At these words, murmurs being heard in various groupes: “I repeat it,” continued the orator. “People of Africa! hence, for example, has arisen among you the adoration of your Feteches, plants, animals, pebbles, bits of wood, before which your ancestors would never have been so absurd as to prostrate themselves, if they had not seen in them talismans, partaking of the nature of the stars(52) . Nations of Tartary! this is equally the origin of your Marmouzets, and of the whole train of animals with which your Chamans ornament their magic robes. This is the origin of those figures of birds and serpents, which all the savage nations, with mystic and sacred ceremonies, imprint on their skin. Indians! it is in vain you cover yourselves with the veil of mystery: the hawk of your God Vichenou is but one of the thousand emblems of the sun in Egypt, and his incarnations in a fish, boar, lion, turtle, together with all his monstrous adventures, are nothing more than the metamorphoses of the same star, which, passing successively through the signs of the twelve animals* , was supposed to assume their forms, and to act their astronomical parts(53) . Japanese! your bull which breaks the egg of the world, is merely that of the heavens, which, in times of yore, opened the age of the creation, the equinox of Spring. Rabbins, Jews! that same bull is the Apis worshipped in Egypt, and which your ancestors adored in the idol of the golden calf. It is also your bull, children of Zoroaster! that, sacrificed in the symbolic mysteries of Mithra, shed a blood fertilizing to the world. Lastly, your bull of the Apocalypse, Christians! with his wings, the symbol of the air, has no other origin: your lamb of God, immolated, like the bull of Mithra, for the salvation of the world, is the self-same sun in the sign of the celestial ram, which, in a subsequent age, opening the equinox in his turn, was deemed to have rid the world of the reign of evil, that is to say, of the serpent, of the large snake, the mother of winter and emblem of the Ahrimanes or Satan of the Persians, your institutors. Yes, vainly does your imprudent zeal consign idolaters to the torments of the Tartarus which they have invented: the whole basis of your system is nothing more than the worship of the star of day, whose attributes you have heaped upon your chief personage. It is the sun which, under the name of Orus, was born, like your God, in the arms of the celestial virgin, and passed through an obscure, indigent, and destitute childhood, answering to the season of cold and frost. It is the sun, which, under the name of Osiris, persecuted by Typhon and the tyrants of the air, was put to death, laid in a dark tomb, the emblem of the hemisphere of winter, and which, rising afterwards from the inferior zone to the highest point of the heavens, awoke triumphant over giants and the destroying angels. Ye priests! from whom the murmurs proceed, you wear yourselves its signs all over your bodies. Your tonsure is the disk of the sun; your stole its Zodiac(54) ; your rosaries the symbols of the stars and planets. Pontiffs and prelates! your mitre, your crosier, your mantle, are the emblems of Osiris; and that crucifix of which you boast the mystery, without comprehending it, is the cross of Serapis, traced by the hands of Egyptian priests on the plan of the figurative world, which, passing through the equinoxes and the tropics, became the emblem of future life and resurrection, because it touched the gates of ivory and horn through which the soul was to pass in its way to heaven.”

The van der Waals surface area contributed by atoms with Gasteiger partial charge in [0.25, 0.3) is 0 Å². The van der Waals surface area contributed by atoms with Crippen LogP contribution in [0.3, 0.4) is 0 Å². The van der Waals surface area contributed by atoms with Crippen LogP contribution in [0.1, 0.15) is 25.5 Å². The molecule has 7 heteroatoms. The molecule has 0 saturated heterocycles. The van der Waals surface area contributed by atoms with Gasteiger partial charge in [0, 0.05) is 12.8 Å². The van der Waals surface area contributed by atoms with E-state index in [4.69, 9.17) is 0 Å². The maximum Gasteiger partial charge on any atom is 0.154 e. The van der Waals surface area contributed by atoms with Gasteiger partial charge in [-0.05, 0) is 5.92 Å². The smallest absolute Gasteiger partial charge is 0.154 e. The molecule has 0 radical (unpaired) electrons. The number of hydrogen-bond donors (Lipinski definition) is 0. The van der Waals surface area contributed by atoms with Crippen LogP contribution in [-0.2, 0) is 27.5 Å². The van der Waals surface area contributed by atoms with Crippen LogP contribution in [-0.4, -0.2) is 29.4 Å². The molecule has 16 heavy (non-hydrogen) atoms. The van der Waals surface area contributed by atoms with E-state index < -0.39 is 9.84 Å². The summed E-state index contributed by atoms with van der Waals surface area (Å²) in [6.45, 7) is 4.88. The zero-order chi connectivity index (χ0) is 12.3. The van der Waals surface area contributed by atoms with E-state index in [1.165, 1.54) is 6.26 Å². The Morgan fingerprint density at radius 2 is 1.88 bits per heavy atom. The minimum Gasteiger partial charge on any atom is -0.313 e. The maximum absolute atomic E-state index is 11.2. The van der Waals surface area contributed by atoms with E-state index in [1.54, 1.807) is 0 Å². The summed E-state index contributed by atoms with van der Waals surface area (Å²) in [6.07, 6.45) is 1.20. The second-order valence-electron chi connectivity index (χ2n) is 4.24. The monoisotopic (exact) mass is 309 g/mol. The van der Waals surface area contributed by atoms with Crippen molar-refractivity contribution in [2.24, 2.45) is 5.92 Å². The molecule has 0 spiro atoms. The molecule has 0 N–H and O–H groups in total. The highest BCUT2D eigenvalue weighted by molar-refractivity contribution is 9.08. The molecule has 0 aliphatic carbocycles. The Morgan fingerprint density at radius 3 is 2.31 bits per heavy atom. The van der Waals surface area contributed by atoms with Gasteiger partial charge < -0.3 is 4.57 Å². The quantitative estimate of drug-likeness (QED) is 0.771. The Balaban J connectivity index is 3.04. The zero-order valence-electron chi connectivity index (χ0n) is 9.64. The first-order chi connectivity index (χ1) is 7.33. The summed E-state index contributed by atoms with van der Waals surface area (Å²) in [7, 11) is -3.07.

Here the doctors of the different groupes looked with astonishment at one another, but none of them breaking silence, the orator continued.